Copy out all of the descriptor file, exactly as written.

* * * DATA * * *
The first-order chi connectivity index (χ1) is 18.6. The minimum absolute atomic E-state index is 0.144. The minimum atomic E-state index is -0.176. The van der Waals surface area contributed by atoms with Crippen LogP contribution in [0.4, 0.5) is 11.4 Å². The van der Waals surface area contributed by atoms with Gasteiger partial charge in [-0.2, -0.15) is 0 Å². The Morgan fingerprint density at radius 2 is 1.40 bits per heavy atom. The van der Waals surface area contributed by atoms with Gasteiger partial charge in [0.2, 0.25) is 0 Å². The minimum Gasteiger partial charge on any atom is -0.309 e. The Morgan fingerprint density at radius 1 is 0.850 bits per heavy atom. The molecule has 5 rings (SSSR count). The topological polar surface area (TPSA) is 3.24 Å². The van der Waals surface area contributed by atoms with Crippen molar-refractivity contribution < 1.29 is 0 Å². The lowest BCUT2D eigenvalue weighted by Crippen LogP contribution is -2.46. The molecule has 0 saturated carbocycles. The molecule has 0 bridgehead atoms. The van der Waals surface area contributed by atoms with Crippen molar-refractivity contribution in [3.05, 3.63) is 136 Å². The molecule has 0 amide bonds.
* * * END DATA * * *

The first-order chi connectivity index (χ1) is 18.6. The minimum absolute atomic E-state index is 0.144. The minimum atomic E-state index is -0.176. The van der Waals surface area contributed by atoms with Crippen LogP contribution in [0.4, 0.5) is 11.4 Å². The van der Waals surface area contributed by atoms with Gasteiger partial charge in [-0.2, -0.15) is 0 Å². The Morgan fingerprint density at radius 2 is 1.40 bits per heavy atom. The van der Waals surface area contributed by atoms with Gasteiger partial charge in [0.2, 0.25) is 0 Å². The minimum Gasteiger partial charge on any atom is -0.309 e. The Morgan fingerprint density at radius 1 is 0.850 bits per heavy atom. The molecule has 5 rings (SSSR count). The topological polar surface area (TPSA) is 3.24 Å². The van der Waals surface area contributed by atoms with Crippen molar-refractivity contribution < 1.29 is 0 Å². The lowest BCUT2D eigenvalue weighted by Crippen LogP contribution is -2.46. The molecule has 0 saturated carbocycles. The molecule has 0 bridgehead atoms. The van der Waals surface area contributed by atoms with Crippen molar-refractivity contribution in [3.05, 3.63) is 136 Å². The molecule has 0 amide bonds.